Call it the anti-Bill Gross trade.
A growing number of large investors, including BlackRock and Pioneer Investments, are advising clients to bail out of short- and intermediate-maturity bonds on bets that an accelerating economy will raise questions about the Federal Reserve’s promise to keep rates low. Doubts about the Fed’s benchmark rate could hammer intermediate bonds that trade in part based on expectations of when the Fed will hike its key policy rates, they say.
Such calls run counter to the advice of other bond experts like Pimco’s Gross, who advise that moving toward shorter-maturity debt is a beneficial way of alleviating interest rate sensitivity in bond portfolios during a rising-rate environment.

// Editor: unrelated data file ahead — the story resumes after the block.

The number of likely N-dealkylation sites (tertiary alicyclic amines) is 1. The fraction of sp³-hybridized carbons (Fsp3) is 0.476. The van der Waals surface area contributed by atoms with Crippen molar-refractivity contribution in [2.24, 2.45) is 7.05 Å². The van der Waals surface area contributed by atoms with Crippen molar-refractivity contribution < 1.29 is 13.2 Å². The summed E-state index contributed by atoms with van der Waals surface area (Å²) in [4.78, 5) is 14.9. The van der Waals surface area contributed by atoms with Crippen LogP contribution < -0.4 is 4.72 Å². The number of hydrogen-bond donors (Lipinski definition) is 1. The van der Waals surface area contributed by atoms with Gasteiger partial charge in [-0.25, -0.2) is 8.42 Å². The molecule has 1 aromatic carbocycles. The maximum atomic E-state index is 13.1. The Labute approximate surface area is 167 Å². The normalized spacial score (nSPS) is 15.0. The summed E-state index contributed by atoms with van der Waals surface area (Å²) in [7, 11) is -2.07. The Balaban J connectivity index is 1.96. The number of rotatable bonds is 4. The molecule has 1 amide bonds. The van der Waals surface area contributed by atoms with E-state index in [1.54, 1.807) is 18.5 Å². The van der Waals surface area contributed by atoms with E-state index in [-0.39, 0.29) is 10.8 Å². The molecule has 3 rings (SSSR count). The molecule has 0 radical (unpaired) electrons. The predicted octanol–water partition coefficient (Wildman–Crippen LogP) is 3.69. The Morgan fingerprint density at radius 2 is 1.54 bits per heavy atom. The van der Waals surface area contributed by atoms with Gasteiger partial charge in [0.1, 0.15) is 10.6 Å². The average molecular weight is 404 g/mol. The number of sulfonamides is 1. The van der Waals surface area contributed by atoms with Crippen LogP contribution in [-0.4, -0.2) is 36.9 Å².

The Federal Reserve has said it will replace its bond-buying stimulus program, due to begin winding down this month, with a promise to keep its target policy rate near zero until well after the unemployment rate drops below 6.5%. But as signs emerge that the economy is picking up steam, the market is beginning to question the length of time before the Fed jacks up rates.
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